I purchased this by accident - I actually wanted the Disney Cruise Line guide. The things that set this guide apart are the laminated park maps, and the great organizer (with pockets!) in the back of the book.

 3. The DIS Unplugged Podcast (

This fantastic podcast is put on by the staff at Dreams Unlimited Travel, an Orlando, FL based travel agency specializing in Disney vacations.

 4. WDW Today Podcast (

Len Testa, of the Unofficial Guide and, is a regular on this podcast. So, their recommendations on crowd levels and wait times are spot-on. Their other advice is hit-or-miss. Their sponsor is All-Star Vacation Homes.

 5. All Ears (

Great place to find park information: hours, closures, menus, prices, schedules, reviews and more. It is much easier to navigate this site than it is to find information on the official site.

 6. The DIS Boards Forum (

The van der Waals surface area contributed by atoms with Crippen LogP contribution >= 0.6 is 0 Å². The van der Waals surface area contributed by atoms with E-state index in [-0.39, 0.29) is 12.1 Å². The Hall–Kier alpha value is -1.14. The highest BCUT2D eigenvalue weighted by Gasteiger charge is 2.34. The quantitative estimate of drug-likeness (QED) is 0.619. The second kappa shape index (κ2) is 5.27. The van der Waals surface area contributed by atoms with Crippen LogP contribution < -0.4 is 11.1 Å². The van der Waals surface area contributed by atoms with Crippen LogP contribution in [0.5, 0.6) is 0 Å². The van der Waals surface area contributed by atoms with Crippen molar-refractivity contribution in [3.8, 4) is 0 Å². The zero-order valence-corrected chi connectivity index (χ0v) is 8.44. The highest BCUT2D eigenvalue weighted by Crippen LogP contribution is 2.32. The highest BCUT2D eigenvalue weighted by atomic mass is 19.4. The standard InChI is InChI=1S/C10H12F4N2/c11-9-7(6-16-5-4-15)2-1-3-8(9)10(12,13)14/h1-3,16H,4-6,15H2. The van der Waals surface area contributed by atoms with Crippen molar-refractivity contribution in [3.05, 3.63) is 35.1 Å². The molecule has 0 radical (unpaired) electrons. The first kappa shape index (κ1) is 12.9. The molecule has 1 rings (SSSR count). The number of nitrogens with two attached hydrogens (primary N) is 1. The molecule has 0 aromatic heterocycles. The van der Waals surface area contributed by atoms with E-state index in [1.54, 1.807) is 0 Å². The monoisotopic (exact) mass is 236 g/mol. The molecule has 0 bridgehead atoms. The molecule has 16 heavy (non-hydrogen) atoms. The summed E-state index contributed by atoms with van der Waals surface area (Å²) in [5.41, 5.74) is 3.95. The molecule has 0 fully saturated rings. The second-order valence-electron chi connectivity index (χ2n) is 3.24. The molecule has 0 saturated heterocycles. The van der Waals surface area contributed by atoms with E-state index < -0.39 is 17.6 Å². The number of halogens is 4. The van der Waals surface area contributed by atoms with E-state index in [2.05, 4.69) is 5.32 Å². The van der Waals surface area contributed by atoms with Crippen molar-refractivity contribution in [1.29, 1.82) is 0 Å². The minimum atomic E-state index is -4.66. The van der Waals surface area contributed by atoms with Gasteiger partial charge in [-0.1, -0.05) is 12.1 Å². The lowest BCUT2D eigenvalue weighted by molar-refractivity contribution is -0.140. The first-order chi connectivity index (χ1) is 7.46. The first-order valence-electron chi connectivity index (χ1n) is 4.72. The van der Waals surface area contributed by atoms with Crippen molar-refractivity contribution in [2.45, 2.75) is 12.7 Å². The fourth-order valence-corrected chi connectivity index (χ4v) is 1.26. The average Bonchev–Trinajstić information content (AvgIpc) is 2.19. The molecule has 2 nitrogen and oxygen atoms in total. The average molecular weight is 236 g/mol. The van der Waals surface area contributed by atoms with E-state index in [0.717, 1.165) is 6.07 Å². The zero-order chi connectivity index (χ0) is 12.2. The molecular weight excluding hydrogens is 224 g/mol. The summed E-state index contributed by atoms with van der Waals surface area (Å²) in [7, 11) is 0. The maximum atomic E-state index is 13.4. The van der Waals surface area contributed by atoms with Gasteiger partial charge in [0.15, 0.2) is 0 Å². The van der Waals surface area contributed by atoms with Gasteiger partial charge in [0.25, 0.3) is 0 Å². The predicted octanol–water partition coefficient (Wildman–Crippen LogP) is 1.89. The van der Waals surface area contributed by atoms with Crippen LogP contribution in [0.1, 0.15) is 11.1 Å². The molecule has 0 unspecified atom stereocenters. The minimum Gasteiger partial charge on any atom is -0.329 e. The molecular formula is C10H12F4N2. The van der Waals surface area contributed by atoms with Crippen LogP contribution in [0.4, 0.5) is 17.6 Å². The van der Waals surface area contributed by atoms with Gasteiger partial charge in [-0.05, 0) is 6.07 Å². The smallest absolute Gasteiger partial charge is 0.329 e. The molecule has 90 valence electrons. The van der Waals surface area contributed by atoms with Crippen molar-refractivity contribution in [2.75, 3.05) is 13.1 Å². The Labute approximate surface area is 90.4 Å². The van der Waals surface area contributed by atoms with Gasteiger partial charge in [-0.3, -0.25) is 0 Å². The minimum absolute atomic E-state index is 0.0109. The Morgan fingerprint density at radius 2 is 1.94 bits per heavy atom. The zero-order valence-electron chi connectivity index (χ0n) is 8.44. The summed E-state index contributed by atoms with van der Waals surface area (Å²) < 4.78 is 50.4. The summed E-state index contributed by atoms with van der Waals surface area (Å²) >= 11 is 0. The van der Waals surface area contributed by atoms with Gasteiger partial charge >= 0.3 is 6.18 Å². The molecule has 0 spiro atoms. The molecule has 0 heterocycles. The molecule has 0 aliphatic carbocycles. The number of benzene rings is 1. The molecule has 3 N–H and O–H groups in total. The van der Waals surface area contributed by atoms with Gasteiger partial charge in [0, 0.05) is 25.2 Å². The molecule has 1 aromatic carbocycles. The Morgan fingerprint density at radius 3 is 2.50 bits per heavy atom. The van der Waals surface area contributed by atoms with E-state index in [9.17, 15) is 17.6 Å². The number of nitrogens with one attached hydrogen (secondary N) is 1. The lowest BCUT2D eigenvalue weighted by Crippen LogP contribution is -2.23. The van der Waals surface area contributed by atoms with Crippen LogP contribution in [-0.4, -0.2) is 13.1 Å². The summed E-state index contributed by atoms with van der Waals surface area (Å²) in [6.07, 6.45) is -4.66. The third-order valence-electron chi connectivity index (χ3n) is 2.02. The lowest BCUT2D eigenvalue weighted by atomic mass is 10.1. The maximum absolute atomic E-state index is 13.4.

A huge discussion board for everything Disney. It is run and moderated by those Dreams Unlimited guys. You will find loads of first hand information from fellow Disney fans & "guests".

 7. Touring Plans (

Len Testa, the creator of the touring plans in the Unofficial Guide, runs this website. Here you can get updated touring plans or create your own customized touring plans. They publish crowd estimates and predict wait times. If you want to minimize your time in the lines, you must use this site.

 +1: The Walt Disney World website (

When it's time to buy tickets or make reservations, it's time to go to the source. (Unless you are using a travel agency. I should cover that in a future post...)